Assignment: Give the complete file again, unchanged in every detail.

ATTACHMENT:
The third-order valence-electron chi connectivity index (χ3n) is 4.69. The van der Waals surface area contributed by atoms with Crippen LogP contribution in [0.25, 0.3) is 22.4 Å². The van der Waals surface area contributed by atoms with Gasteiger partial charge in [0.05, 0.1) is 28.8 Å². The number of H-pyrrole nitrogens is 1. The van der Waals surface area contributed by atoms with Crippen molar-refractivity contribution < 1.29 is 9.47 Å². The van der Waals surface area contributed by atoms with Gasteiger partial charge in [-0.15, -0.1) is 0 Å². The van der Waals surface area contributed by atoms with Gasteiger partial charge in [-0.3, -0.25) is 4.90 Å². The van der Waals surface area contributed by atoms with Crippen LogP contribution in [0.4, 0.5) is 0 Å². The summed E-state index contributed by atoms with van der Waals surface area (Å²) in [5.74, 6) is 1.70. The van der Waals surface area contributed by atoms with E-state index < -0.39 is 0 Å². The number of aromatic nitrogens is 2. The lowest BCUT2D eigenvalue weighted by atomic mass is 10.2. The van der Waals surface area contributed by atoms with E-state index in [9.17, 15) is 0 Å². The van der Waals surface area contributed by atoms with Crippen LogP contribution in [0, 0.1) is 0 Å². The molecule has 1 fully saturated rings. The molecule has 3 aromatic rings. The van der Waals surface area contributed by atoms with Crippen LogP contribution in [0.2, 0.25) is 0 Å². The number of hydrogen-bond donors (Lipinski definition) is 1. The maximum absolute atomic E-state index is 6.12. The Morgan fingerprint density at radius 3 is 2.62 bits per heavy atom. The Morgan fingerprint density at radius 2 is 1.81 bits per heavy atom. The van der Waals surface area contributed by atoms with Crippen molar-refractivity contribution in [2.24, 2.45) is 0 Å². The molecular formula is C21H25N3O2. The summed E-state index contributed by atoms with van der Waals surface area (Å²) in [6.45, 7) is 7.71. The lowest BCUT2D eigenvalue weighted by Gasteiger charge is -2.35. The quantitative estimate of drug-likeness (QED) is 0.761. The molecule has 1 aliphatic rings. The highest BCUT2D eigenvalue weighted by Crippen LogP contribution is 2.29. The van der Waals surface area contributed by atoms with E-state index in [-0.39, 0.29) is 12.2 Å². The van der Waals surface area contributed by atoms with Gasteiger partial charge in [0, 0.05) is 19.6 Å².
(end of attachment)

The third-order valence-electron chi connectivity index (χ3n) is 4.69. The van der Waals surface area contributed by atoms with Crippen LogP contribution in [0.25, 0.3) is 22.4 Å². The van der Waals surface area contributed by atoms with Gasteiger partial charge in [0.05, 0.1) is 28.8 Å². The number of H-pyrrole nitrogens is 1. The van der Waals surface area contributed by atoms with Crippen molar-refractivity contribution < 1.29 is 9.47 Å². The van der Waals surface area contributed by atoms with Gasteiger partial charge in [-0.15, -0.1) is 0 Å². The van der Waals surface area contributed by atoms with Gasteiger partial charge in [-0.3, -0.25) is 4.90 Å². The van der Waals surface area contributed by atoms with Crippen LogP contribution in [0.4, 0.5) is 0 Å². The summed E-state index contributed by atoms with van der Waals surface area (Å²) in [5.74, 6) is 1.70. The van der Waals surface area contributed by atoms with E-state index < -0.39 is 0 Å². The number of aromatic nitrogens is 2. The lowest BCUT2D eigenvalue weighted by atomic mass is 10.2. The van der Waals surface area contributed by atoms with E-state index in [9.17, 15) is 0 Å². The van der Waals surface area contributed by atoms with Crippen LogP contribution in [0, 0.1) is 0 Å². The molecule has 1 fully saturated rings. The molecule has 3 aromatic rings. The van der Waals surface area contributed by atoms with Crippen LogP contribution in [0.2, 0.25) is 0 Å². The number of hydrogen-bond donors (Lipinski definition) is 1. The maximum absolute atomic E-state index is 6.12. The Morgan fingerprint density at radius 3 is 2.62 bits per heavy atom. The Morgan fingerprint density at radius 2 is 1.81 bits per heavy atom. The van der Waals surface area contributed by atoms with Crippen molar-refractivity contribution in [2.24, 2.45) is 0 Å². The molecular formula is C21H25N3O2. The summed E-state index contributed by atoms with van der Waals surface area (Å²) in [6.45, 7) is 7.71. The lowest BCUT2D eigenvalue weighted by Gasteiger charge is -2.35. The quantitative estimate of drug-likeness (QED) is 0.761. The molecule has 1 aliphatic rings. The highest BCUT2D eigenvalue weighted by Crippen LogP contribution is 2.29. The van der Waals surface area contributed by atoms with E-state index in [-0.39, 0.29) is 12.2 Å². The van der Waals surface area contributed by atoms with Gasteiger partial charge in [0, 0.05) is 19.6 Å².